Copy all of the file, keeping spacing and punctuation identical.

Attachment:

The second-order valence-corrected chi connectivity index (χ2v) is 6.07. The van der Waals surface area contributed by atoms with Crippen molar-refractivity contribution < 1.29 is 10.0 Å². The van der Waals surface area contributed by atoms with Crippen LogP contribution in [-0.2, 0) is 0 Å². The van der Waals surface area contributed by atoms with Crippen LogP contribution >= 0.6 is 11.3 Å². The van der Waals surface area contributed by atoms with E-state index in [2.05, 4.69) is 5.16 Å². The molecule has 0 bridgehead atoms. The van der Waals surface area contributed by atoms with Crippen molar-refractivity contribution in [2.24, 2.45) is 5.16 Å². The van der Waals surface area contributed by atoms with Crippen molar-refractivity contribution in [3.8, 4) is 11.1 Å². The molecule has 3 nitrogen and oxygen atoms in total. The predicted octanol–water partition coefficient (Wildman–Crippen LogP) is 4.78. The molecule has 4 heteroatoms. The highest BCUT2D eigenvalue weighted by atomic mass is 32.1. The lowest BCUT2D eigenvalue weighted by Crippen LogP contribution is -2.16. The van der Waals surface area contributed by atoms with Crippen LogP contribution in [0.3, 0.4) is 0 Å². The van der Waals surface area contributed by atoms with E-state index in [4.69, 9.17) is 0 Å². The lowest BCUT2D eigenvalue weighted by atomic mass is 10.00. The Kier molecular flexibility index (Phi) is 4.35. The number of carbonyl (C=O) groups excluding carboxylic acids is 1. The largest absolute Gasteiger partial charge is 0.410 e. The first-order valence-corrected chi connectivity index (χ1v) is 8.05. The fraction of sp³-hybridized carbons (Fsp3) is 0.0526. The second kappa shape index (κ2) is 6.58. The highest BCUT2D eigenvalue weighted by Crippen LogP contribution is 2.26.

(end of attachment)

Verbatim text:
The second-order valence-corrected chi connectivity index (χ2v) is 6.07. The van der Waals surface area contributed by atoms with Crippen molar-refractivity contribution < 1.29 is 10.0 Å². The van der Waals surface area contributed by atoms with Crippen LogP contribution in [-0.2, 0) is 0 Å². The van der Waals surface area contributed by atoms with Crippen LogP contribution >= 0.6 is 11.3 Å². The van der Waals surface area contributed by atoms with E-state index in [2.05, 4.69) is 5.16 Å². The molecule has 0 bridgehead atoms. The van der Waals surface area contributed by atoms with Crippen molar-refractivity contribution in [2.24, 2.45) is 5.16 Å². The van der Waals surface area contributed by atoms with Crippen molar-refractivity contribution in [3.8, 4) is 11.1 Å². The molecule has 3 nitrogen and oxygen atoms in total. The predicted octanol–water partition coefficient (Wildman–Crippen LogP) is 4.78. The molecule has 4 heteroatoms. The highest BCUT2D eigenvalue weighted by atomic mass is 32.1. The lowest BCUT2D eigenvalue weighted by Crippen LogP contribution is -2.16. The van der Waals surface area contributed by atoms with Crippen LogP contribution in [0.3, 0.4) is 0 Å². The van der Waals surface area contributed by atoms with E-state index in [4.69, 9.17) is 0 Å². The lowest BCUT2D eigenvalue weighted by atomic mass is 10.00. The Kier molecular flexibility index (Phi) is 4.35. The number of carbonyl (C=O) groups excluding carboxylic acids is 1. The largest absolute Gasteiger partial charge is 0.410 e. The first-order valence-corrected chi connectivity index (χ1v) is 8.05. The fraction of sp³-hybridized carbons (Fsp3) is 0.0526. The second kappa shape index (κ2) is 6.58. The highest BCUT2D eigenvalue weighted by Crippen LogP contribution is 2.26.